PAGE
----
Big Data Made Simple

The data from this study ultimately revealed a continued emphasis on big data. Jobs like data analyst and data scientist will only continue to be in higher demand as more business leaders notice both the importance and the headaches big data can present to their companies. Data professionals echoed the headaches of the role and also understood how big of an impact data analysis can have on a company.

Although most businesses expect to spend more on data this year, all budgets and business sizes can benefit greatly from intelligently understanding their own data. By working with a company like Unsupervised, you can quickly glean insight into why your key KPIs are failing or succeeding, surfacing hidden growth opportunities. Unsupervised uses AI to automate analytics and reveal super specific insights without overwhelming dashboards or wordy reports. To lean on the data expertise of Unsupervised, schedule a time to speak with us today.

Methodology and Limitations

We collected 226 responses of business leaders with big data experience and 233 responses of data professionals in the United States from Prolific. Of our business leaders, 55.6% of our participants identified as men, 43.6% identified as women, and 0.8% identified as nonbinary or nonconforming. Of our data professionals, 53.6% of our participants identified as men, 44.6% identified as women, and roughly 1.7% identified as nonbinary or nonconforming. Participants ranged in age from 18 to 69 years old. To qualify, we used Prolific and prescreened employees and business leaders who were employed at jobs with big data strategies, which included data scientists, data engineers, data analysts, data developers, and other relevant positions. Those who failed an attention-check question were disqualified.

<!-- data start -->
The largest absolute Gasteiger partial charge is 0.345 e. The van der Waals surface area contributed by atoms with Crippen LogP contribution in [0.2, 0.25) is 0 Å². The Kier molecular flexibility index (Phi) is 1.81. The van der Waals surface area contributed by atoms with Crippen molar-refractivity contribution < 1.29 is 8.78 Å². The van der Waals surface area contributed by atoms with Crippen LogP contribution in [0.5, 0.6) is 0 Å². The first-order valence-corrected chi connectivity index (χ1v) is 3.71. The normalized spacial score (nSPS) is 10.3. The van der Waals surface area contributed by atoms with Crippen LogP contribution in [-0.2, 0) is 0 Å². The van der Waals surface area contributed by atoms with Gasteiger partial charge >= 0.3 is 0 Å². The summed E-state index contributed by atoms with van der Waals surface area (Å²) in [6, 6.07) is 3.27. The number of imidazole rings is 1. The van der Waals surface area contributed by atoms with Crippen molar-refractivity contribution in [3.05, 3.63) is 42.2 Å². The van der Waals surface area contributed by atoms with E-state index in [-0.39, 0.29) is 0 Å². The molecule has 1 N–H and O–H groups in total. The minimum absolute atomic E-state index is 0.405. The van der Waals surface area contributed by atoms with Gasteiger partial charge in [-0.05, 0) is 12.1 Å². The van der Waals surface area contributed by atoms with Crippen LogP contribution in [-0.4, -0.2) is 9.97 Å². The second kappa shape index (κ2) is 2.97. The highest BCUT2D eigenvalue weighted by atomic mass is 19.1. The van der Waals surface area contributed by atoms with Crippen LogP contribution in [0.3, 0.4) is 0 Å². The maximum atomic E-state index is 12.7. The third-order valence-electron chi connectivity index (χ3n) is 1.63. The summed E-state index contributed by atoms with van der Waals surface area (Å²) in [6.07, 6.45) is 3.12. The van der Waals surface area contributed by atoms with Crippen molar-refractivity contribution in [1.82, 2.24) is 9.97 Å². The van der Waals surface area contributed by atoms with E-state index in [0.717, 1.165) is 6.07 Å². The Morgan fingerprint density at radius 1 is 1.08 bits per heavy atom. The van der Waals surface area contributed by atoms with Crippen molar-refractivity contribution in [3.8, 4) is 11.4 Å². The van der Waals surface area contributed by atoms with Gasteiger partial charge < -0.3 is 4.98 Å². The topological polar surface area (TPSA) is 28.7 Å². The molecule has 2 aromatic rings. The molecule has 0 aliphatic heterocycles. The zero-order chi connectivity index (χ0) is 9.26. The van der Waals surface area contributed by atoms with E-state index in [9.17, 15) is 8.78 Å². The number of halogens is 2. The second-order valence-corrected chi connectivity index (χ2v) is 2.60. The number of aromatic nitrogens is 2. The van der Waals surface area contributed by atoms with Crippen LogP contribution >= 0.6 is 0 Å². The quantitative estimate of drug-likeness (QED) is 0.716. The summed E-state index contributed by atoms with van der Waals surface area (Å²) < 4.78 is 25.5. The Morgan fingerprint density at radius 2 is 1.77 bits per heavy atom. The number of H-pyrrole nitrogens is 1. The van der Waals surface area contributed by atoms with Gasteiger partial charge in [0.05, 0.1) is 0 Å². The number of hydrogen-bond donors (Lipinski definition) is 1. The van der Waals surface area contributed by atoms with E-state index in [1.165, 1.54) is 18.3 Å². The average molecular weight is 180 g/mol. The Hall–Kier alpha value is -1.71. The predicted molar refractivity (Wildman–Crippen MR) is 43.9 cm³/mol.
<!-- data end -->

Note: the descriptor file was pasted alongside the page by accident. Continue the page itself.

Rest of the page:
The data we are presenting rely on self-report. There are many issues with self-reported data. These issues include, but are not limited to, the following: selective memory, telescoping, attribution, and exaggeration.

Fair Use Statement

Big data may seem intimidating, but it becomes easier with a little help from reliable information like this. If you’d like to share this content with your audience, you are more than welcome. Just be sure your purposes are noncommercial and that you link back to this page when doing so.